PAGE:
The Wolverine: Hugh Jackman Takes Japan

I am not a big comic book fan, but pop-cultural osmosis and adaptations have made me a fan of a number of comic book characters. The X-Men cartoon of the 90’s was my all-time favorite show growing up, and in that show my favorite character by far was Wolverine. This has always given the live-action X-Men films prominently featuring Wolverine as the protagonist a special place in my esteem, even though X-Men 3: The Last Stand was depressingly bad and X-Men Origins: Wolverine was still not up to the standards of the first two movies. Still, hope springs eternal, and despite what had gone before, I gladly gave The Wolverine a chance to make me like it, and was pleasantly surprised by the most enjoyable X-Men movie I’ve seen since X-Men 2.

Taking place after the extremely disappointing X-Men 3, Logan/Wolverine (Hugh Jackman) has taken to a hermit’s life in the mountains and woods, guilt-ridden over having to kill Jean Grey at the end of 3 and without any direction in his life. He is sought out by Yukio (Rila Fukushima), who is representing Ichiro Yashida (Hal Yamanouchi), who Logan personally saved from Nagasaki’s bombing in World War II. Yashida is now the elderly and dying owner of a powerful corporation, and has requested to see Logan again before his death. With nothing else to draw him away, Logan reluctantly accepts the invitation and flies to Japan. Once there, however, he discovers that Yashida did not merely wish to say good-bye; he called on Logan to offer him a chance to transfer his near-immortal healing powers to Yashida, saving Yashida’s life and allowing Logan to live normally, grow old, and eventually die. Logan rejects the offer, and Yashida passes away shortly afterwards, but shortly after Yashida’s death he finds himself drawn into a plot against Yashida’s granddaughter Mariko (Tao Okamoto) and discovers that his healing factor is suddenly starting to give out, leaving him more vulnerable than he’s ever been. Logan needs to become Wolverine again to save Mariko’s life, but is uncertain if he will survive the effort of protecting her and finding out who’s after them and why, or if he even wants to.

The Wolverine has a somewhat different feel to it than the other X-Men movies; previously, the X-Men have been ensemble action pieces, with a large cast of protagonists and simply using Wolverine as the “viewpoint” protagonist, which has had mixed results. The Wolverine feels a great deal more focused; Wolverine is the protagonist, with Mariko and Yukio providing supporting characters for him to play off of and everyone else providing the latest army of people out to make Wolverine’s day a little worse. This is not a criticism; attempting to balance the character of Wolverine, naturally a loner, with a big team of mutants that all need some spotlight and character development has meant some of the previous X-Men films have felt uneven and unsure if they’re telling Wolverine’s story or the team’s story. The Wolverine knows it’s telling Wolverine’s story, and it’s able to focus itself so that the characters don’t feel like they’re struggling for a limited amount of representation. Additionally, while The Wolverine certainly does not lack for action, it also utilizes a bit more quiet character-building in the mix; Wolverine’s guilt and growing exhaustion with his endless, violent life takes center stage, but Mariko and Yukio also get some nice characterization and development in the movie’s progression. If the movie stumbles a little in this department, it’s mostly that it’s not great at surprising you; you can get a pretty good idea of the major plot twist almost immediately if you’re paying attention, and first impressions of who’s on the level and who is up to no good are nearly always completely right. The Wolverine tries to be a bit more of an action-mystery than the previous big threats to the future of man/mutantkind the X-Men usually deal with, but a savvy viewer will call the film’s twists like a cellphone with unlimited minutes.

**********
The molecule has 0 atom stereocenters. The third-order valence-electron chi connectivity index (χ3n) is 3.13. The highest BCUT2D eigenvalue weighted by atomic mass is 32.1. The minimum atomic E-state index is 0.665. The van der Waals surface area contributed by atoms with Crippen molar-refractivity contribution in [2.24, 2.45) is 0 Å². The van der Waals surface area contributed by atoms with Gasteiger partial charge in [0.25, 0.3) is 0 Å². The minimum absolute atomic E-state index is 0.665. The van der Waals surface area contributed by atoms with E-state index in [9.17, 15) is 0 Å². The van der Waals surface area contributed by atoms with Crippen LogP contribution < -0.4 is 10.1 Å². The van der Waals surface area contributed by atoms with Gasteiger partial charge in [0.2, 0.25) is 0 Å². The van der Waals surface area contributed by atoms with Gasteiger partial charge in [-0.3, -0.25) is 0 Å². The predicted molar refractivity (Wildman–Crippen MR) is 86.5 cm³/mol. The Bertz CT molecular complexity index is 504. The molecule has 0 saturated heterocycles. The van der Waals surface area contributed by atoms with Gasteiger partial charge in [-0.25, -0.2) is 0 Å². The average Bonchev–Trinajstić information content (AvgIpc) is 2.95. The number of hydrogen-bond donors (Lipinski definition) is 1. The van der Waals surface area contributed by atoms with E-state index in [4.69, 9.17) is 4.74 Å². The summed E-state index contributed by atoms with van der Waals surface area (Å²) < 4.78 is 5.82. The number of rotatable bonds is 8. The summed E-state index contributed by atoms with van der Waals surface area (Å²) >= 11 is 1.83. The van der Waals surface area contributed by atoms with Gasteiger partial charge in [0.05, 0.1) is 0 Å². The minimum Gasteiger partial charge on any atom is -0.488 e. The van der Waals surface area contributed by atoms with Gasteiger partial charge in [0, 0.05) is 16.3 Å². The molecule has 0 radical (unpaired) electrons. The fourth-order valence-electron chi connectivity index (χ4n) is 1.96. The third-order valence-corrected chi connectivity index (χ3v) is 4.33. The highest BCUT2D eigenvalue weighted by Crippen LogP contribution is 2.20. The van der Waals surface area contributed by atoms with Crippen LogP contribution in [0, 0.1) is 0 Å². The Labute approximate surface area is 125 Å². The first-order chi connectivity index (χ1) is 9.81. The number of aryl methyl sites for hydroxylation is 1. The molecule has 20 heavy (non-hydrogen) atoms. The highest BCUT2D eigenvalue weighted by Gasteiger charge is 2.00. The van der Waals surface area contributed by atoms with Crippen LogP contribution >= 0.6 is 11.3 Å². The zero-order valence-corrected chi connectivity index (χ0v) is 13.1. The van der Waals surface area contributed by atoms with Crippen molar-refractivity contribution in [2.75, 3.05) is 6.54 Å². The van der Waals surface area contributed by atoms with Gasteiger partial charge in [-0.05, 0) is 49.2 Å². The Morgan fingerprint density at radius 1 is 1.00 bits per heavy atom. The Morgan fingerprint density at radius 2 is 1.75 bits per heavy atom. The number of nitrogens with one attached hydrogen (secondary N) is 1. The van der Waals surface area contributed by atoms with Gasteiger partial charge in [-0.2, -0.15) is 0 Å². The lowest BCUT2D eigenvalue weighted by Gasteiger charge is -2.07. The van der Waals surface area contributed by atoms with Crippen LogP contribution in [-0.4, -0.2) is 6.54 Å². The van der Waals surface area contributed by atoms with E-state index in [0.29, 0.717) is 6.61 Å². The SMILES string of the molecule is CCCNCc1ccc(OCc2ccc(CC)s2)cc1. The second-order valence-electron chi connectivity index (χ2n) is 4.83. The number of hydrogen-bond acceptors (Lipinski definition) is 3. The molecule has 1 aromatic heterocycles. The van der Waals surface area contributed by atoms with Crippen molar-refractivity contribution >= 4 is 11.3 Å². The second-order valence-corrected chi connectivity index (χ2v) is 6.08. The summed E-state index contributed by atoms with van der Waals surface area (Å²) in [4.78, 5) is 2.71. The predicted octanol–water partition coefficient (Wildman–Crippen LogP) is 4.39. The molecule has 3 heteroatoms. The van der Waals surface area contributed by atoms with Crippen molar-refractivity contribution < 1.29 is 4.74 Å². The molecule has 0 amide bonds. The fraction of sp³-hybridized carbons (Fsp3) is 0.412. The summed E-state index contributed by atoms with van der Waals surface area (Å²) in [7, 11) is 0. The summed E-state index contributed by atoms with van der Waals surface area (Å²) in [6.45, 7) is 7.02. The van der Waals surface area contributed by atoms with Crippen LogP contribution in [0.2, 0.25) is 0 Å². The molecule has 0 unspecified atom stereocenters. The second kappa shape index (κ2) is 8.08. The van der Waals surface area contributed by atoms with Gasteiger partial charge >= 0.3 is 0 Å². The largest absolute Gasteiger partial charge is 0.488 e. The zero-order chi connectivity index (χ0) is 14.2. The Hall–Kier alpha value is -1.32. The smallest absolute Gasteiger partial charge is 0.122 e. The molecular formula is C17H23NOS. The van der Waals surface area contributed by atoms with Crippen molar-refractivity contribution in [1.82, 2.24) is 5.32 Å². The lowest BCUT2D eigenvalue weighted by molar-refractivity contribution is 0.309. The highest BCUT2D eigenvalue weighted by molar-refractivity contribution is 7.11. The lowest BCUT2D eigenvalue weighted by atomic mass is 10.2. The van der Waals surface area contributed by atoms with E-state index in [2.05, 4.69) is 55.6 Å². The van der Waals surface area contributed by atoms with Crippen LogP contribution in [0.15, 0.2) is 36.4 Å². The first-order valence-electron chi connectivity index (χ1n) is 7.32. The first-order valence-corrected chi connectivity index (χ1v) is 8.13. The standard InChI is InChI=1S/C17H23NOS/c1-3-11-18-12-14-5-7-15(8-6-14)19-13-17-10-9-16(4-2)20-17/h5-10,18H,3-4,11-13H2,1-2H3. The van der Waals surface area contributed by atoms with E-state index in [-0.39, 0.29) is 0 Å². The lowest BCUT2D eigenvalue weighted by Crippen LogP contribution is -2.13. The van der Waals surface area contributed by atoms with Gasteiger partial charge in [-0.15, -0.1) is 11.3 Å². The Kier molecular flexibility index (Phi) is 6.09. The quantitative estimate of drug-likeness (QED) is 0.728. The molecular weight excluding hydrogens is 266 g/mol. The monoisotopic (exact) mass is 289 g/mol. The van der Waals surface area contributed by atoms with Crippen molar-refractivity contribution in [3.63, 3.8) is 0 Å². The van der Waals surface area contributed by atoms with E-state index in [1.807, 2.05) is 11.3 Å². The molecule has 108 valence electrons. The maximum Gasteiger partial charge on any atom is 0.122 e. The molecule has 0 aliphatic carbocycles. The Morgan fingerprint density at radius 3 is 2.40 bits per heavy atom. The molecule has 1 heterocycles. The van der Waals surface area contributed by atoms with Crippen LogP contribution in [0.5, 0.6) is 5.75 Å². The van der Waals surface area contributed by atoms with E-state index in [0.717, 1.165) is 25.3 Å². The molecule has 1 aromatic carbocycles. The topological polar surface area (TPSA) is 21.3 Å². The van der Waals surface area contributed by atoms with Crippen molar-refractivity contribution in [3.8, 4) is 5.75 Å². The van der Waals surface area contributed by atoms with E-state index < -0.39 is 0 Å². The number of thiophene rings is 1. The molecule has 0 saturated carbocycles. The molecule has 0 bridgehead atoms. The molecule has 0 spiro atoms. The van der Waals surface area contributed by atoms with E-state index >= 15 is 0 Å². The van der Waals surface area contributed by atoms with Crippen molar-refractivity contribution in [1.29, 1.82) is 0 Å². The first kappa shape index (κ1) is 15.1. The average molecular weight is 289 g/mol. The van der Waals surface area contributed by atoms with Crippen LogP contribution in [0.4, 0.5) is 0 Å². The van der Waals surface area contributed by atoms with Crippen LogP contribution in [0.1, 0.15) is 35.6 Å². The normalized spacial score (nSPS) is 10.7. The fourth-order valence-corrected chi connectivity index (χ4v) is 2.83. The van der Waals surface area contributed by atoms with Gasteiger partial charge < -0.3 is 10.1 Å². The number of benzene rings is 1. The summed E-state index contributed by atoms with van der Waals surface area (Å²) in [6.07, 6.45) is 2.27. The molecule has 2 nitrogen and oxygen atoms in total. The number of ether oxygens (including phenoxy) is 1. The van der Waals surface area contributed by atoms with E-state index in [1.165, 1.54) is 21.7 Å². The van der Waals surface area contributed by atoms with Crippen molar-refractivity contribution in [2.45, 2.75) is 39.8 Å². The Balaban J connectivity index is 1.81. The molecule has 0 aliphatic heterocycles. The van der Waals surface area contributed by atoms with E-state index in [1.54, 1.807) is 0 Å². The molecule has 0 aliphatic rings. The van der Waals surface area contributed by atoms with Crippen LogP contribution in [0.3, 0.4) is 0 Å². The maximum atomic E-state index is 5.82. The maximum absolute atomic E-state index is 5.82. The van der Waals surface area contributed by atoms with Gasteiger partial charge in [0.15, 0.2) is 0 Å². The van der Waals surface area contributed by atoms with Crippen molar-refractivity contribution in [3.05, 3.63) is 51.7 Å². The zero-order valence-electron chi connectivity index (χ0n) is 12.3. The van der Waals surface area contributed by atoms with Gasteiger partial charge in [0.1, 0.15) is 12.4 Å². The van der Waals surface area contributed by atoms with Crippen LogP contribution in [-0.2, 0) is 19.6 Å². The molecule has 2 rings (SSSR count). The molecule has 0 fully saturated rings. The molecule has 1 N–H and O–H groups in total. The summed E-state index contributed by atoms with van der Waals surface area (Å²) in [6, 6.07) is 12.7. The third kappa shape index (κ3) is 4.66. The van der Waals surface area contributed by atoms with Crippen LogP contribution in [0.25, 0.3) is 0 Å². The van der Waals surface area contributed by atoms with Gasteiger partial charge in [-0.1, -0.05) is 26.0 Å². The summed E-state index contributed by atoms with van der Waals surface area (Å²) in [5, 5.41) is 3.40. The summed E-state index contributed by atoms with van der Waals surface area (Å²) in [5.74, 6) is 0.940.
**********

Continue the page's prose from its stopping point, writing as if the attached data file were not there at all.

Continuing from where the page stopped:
When there is action, however, it’s quite well-executed action. The Wolverine features some pretty impressive free-running stunts and Wolverine’s typical brutal down-and-dirty fight scenes. The drama of Wolverine in action is also heightened by his healing factor starting to fail him; while Wolverine still takes on big gangs of battle-hardened Yakuza thugs and wins, Hugh Jackman plays up the once nearly invulnerable badass suddenly feeling his injuries more and brings a vulnerability and tension to the fights where many of Wolverine’s previous battles in X-Men movies have been about his endurance as his healing factor deals with all the punishment he takes. Even if you’re looking for some good old superheroic violence and Hugh Jackman being wonderfully flippant at people over character exploration, The Wolverine won’t let you down.

All in all, The Wolverine is a quite satisfying movie to watch, particularly for the many loyal fans of everyone’s favorite angry Canadian. While it builds on previous X-Men movies (and sets up for a future one, for credits-watchers), it tries to do its own thing as an installment in the franchise, and despite a couple minor flaws, is certainly worth a watch if you’ve liked the first couple X-Men movies.

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